Saturday, November 12, 2011

Book Review: The Go Giver

The subject of today's book review, The Go Giver: A Little Story About a Powerful Business Idea, written by Bob Burg and John David Mann repackages some enduring human relationship truths in a business setting.

In the popular style of the instructional fable, The Go Giver tells the story of a frustrated salesman who feels that he is working harder and harder, but not getting ahead. He eventually seeks the help of a mysterious "Chairman" who sends him to speak with different individuals, each of whom shares one of five "laws of stratospheric success". Ultimately, the hero learns the lessons and begins experiencing the success he's after.

The title turns the familiar label of a go-getter on its head and suggests that the route to business success is not in trying to turn quick deals, but in authentically giving of yourself, helping people, placing others interests ahead of your own, and being open to receiving what others have to offer.

The Go Giver is a short (one or two sittings) read, and the concepts are easy to grasp. The fictional stories are inspiring and the bottom-line message is plain: generosity of spirit and service to others will bring business success.

I have two concerns with The Go Giver. First, the atmosphere feels mono-cultural and may inadvertently discredit the concepts for some readers. Second, the message delivered is really one about being a good human being. It's a vital message and important in today's world.

Selling the idea as a way to personally enrich yourself is tough for me to swallow because:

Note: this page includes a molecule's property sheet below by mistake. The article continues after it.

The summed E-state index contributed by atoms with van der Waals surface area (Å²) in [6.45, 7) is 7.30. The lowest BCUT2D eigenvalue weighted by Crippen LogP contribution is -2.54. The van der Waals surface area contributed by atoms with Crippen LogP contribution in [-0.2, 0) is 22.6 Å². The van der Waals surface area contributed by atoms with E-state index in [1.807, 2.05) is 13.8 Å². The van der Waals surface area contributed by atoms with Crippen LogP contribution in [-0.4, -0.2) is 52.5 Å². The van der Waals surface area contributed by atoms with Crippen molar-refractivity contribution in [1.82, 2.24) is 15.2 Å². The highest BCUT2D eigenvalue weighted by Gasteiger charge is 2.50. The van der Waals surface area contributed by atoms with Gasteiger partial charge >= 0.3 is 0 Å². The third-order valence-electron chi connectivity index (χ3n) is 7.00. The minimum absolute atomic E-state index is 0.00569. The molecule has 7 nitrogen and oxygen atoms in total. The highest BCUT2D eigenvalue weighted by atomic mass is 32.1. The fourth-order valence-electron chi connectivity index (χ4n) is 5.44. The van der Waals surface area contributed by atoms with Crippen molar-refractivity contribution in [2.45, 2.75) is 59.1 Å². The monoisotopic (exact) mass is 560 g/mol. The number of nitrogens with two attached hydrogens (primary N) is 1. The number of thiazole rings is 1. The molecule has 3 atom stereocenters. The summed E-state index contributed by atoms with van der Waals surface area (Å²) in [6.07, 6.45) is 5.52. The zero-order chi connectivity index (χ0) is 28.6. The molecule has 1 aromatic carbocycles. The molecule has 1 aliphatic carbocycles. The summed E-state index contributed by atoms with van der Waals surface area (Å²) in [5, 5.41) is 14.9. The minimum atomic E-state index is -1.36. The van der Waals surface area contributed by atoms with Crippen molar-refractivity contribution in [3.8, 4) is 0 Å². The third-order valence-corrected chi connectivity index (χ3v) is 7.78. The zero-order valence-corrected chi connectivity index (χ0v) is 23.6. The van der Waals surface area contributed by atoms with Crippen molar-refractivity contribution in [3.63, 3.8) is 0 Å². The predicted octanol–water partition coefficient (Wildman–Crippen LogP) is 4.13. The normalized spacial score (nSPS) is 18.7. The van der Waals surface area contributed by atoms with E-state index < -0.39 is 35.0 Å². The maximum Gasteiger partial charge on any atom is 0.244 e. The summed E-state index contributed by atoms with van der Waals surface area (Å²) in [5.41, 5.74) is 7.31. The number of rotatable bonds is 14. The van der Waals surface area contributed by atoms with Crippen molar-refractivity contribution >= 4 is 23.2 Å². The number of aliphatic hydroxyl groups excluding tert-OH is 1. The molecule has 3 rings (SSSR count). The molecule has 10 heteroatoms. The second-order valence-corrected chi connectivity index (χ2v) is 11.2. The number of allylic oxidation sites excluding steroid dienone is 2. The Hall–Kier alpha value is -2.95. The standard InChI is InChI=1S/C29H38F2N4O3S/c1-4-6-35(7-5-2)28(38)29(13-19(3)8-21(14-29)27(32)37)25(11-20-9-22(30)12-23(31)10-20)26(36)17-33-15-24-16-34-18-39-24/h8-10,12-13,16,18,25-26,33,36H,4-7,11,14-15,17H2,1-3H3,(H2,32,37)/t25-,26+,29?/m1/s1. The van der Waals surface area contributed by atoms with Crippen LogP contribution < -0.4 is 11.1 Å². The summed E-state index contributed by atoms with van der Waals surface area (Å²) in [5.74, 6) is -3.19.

a) It's contradictory - trying to give authentically without a profit motive (but with a profit motive).

b) While the principles discussed are clearly important, running a successful business requires additional knowledge and skills.

c) There are plenty of kind and giving people in the world who do not make a ton of money.

In the end, The Go Giver succeeds in providing valuable reminders that living authentically and helping others is simply a better way to live. I agree that these provide a good foundation and way to do business for any person, but I could not in good conscience tell anyone they can expect financial "stratospheric success" as a result.

Happy Reading!

David M. Dye

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Twitter: @davidmdye
David shares twenty years experience teaching, coaching, leading, and managing in youth service, education advocacy, city governance, and faith-based nonprofits. He currently serves as Chief Operating Officer for Colorado UpLift and enjoys helping others discover and realize their own potential.

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